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Understanding Your Picky Eater

Feeding strategies for your picky eater.

Key points

  • For children with sensory issues, anxiety, or autistic spectrum disorder, the main concern is a limited menu emphasizing carbohydrates.
  • Parents of picky eaters are often concerned that their child is not gaining the proper nutrition needed for brain and body development.
  • Using systematic and hierarchical graduation of non-preferred foods parents would like their children to consume helps build a varied palate.
On Pexels by Kampus Productions
Source: On Pexels by Kampus Productions

As mothers, we can bear multiple children from the same womb, yet each is so different. Let’s take eating, for example.

I have three children with three very different preferences and aversions right from the start; just because one child enjoys certain foods, another one may find the smells, appearance, and textures of that very same food offensive, “gross,” or even vomit-inducing.

For our children with sensory issues, anxiety, or autistic spectrum disorder, the main concern is a very narrow menu with an emphasis on carbohydrates. For example, the top contenders tend to be macaroni and cheese, pizza, chicken nuggets, pasta with sauce or butter, goldfish, etc. The aspects of food that can turn a child away from certain foods or food categories can be taste, color, smell, and texture.

Many parents become highly concerned that their child is not gaining the proper nutrition needed for brain and body development. It also creates a high level of tension when the food of choice is not available. Families are restricted in where they can eat out of their home, which creates stress and resentment by other siblings. It also creates stressful mealtimes, fighting, and difficulty eating a meal together as a family unit.

Dana Blumberg, an occupational therapist in Livingston, NJ, starts by asking the parent to create a list of all the foods that a child will eat. Most parents share that their child will eat the same food repeatedly and then stop. They become bored and switch to another food they consume repeatedly, and the cycle repeats.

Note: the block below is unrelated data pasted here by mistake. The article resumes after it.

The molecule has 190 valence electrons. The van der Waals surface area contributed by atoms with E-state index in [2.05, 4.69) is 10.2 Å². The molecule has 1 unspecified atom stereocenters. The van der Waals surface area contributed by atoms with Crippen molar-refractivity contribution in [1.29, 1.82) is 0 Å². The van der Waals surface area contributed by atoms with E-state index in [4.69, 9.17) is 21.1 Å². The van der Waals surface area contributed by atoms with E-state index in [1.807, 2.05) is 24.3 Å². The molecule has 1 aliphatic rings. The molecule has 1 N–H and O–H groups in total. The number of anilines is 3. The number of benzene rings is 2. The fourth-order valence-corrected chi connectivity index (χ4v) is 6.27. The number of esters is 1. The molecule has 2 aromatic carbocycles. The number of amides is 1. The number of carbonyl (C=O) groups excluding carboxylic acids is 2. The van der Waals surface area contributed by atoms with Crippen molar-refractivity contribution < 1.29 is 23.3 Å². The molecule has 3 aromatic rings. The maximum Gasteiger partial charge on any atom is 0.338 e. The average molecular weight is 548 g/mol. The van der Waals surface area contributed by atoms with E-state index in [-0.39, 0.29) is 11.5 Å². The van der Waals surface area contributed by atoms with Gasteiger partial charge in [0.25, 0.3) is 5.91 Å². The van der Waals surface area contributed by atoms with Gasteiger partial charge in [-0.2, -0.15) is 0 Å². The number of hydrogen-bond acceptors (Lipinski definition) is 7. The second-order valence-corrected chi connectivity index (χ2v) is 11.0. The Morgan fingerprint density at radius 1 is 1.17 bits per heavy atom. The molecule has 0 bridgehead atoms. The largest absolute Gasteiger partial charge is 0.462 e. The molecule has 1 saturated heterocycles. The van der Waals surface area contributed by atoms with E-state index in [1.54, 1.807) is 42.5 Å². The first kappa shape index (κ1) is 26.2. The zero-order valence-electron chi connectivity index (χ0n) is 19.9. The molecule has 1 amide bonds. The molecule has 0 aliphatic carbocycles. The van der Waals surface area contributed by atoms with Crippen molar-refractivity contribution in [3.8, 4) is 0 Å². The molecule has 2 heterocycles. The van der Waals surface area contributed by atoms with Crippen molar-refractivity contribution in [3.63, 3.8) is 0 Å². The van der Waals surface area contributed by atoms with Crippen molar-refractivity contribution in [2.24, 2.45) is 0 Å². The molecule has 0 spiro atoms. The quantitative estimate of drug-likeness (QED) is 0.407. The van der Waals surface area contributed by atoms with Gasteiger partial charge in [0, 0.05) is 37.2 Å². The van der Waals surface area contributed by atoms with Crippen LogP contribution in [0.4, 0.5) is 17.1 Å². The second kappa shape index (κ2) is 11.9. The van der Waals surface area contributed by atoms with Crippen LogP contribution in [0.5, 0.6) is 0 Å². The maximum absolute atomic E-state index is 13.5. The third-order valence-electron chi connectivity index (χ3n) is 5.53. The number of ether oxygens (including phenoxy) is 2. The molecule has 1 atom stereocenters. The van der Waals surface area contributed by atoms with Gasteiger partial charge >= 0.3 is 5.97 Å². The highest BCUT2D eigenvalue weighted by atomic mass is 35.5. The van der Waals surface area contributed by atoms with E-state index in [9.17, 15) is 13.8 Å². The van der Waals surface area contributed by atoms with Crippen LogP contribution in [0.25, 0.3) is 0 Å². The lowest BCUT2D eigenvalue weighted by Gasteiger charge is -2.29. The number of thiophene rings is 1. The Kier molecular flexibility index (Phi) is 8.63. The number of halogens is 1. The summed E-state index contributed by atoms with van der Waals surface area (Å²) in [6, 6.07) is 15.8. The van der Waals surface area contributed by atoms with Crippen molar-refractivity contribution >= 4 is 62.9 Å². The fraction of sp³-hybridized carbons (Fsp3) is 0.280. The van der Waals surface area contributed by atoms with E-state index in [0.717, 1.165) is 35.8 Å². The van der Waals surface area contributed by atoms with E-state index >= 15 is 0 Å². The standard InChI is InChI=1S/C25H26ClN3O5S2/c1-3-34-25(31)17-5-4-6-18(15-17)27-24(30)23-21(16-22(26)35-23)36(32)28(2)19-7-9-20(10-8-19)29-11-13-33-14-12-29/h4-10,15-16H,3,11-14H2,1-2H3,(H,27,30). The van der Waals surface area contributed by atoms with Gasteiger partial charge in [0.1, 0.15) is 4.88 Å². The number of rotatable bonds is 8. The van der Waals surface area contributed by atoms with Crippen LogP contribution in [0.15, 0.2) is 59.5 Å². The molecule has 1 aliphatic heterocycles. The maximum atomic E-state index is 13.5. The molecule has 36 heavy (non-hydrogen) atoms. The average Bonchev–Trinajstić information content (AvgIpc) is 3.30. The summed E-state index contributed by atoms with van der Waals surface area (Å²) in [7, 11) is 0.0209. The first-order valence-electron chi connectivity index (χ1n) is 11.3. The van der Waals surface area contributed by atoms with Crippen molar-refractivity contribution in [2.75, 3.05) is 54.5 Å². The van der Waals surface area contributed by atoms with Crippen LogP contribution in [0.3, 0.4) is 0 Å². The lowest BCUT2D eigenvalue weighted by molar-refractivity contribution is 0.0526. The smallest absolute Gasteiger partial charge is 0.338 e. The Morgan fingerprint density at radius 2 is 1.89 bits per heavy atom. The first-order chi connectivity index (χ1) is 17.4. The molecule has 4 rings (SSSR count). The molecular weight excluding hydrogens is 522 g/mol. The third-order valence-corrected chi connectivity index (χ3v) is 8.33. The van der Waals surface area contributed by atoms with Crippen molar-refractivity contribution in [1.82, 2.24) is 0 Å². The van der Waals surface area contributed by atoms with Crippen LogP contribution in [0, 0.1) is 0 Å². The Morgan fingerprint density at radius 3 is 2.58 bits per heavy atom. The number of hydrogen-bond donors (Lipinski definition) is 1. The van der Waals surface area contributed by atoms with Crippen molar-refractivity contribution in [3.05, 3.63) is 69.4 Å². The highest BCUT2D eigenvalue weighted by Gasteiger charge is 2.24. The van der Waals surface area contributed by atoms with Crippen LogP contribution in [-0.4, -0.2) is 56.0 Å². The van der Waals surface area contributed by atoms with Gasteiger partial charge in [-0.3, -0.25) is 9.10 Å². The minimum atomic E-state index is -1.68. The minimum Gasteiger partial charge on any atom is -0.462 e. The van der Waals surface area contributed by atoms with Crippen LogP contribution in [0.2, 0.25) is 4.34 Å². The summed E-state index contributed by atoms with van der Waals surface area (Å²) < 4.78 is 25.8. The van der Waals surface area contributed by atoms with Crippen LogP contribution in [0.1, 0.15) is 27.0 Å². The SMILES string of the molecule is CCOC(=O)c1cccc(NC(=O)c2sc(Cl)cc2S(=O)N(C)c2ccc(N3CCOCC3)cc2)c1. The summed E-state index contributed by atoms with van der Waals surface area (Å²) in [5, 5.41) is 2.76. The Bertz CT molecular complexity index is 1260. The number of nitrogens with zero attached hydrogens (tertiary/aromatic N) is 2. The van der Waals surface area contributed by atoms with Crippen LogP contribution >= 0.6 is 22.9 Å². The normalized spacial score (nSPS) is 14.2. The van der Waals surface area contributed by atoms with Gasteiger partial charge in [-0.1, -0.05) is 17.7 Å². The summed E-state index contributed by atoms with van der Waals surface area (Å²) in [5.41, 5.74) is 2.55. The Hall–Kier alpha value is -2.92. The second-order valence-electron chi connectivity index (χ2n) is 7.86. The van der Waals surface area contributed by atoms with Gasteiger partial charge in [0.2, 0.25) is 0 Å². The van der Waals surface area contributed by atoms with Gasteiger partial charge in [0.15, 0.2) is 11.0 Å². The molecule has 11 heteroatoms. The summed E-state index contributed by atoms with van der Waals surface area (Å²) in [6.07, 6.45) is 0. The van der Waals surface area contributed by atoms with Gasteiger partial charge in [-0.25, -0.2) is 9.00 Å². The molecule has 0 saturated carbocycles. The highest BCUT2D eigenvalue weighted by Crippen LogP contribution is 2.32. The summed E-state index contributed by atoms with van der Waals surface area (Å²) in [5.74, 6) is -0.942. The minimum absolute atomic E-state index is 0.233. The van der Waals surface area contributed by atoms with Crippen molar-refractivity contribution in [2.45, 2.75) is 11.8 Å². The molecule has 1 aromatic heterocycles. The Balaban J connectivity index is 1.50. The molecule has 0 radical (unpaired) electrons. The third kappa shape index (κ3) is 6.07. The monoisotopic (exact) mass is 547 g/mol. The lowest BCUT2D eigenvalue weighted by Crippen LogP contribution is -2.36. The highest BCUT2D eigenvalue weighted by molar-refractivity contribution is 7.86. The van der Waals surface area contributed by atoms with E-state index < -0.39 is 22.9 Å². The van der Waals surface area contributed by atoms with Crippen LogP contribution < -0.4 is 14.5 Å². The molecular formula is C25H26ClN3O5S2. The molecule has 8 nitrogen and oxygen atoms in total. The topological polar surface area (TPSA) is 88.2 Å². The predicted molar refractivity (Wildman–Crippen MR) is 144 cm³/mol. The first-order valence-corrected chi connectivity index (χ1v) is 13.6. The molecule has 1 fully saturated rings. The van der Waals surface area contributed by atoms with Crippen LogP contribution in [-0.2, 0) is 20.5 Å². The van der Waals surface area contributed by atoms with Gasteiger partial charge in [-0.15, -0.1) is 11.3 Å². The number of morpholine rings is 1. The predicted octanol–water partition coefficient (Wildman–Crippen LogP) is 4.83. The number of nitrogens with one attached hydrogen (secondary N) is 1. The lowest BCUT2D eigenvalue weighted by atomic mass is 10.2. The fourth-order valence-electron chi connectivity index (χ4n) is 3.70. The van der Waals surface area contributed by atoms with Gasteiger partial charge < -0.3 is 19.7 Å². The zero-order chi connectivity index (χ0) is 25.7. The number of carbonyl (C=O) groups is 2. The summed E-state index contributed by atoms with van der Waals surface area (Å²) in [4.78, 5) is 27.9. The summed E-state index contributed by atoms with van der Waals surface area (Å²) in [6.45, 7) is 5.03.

Blumberg reported that she creates three categories:

  1. Foods that the child eats.
  2. Foods that the child used to eat.
  3. Foods that the parents wish for their child to eat.

Picky eaters also tend to have a strong preference for a particular brand and will notice the small differences if there is a brand change. These subtle differences can result in rejection of the food, crying, a meltdown, or even physical aggression.

Children who are picky eaters also tend to eat “clean” where they don’t like spices or condiments. They also may prefer soft bread with butter which are all mild flavors that are predictable. Food that is crunchy or contains spices can be “alerting” which can lead to sensory overload for many children.

It’s also important to rule out gastrointestinal issues that may be leading to strong food preferences by looking at foods that may be contributing to discomforts such as reflux or constipation. Additional consultation may be necessary with a nutritionist to help children gain weight appropriately and the nutrients needed for growth.

Another factor to evaluate is oral motor strength, said Blumberg. She emphasized the importance of the physical ability and strength to chew and crunch down on foods that require more pressure to break them down. Once that’s ruled out, she reviews the textures and smells of the preferred versus the non-preferred foods.

Some children are also aversed to foods of a certain color; for example, green. When this is the case, she will bring in green items and place them all over the treatment room in order to decrease the child’s sensitivity to the color. She asks her parents to do the same at home. The goal is to help the cd to un-do the association and learn to tolerate the color, impacting eating green well.

Her treatment plan consists of systematic and hierarchical graduation of non-preferred foods that parents would like for their children to consume. For example, fruits or vegetables.

  1. Play with the food.
  2. Kiss the food.
  3. Lick the food.
  4. Place the food in the child’s mouth and then spit it out.
  5. Take a bite.
  6. Chew and swallow the food.

Blumberg encourages parents to set the expectation that the child will come to the dinner table, sit on a chair with feet on the ground. “The child needs to feel the ground so that he knows where his body is in space and time.” The child can set up their plate for himself, and the expectation is that the child will remain seated, eating or not, for a specific duration of time.

It’s also important to maintain consistency in meal and snack times each day. Avoid eating in front of a screen such as an iPad or computer. Also, avoid eating in the car as much as possible. Your child can help to set the table and clear the dishes from the table in order to build a clear routine around mealtimes and build the expectation that meals are an uninterrupted time of eating and joining together as a family.

Parents who have picky eaters can also use reward systems to encourage their children to build their tolerance to certain foods. The goal is to build a varied palate for your child that ensures nutrition. The use of multi-vitamins or smoothies can also be helpful as parents can hide fruits and vegetables and cover up their flavors and smells.

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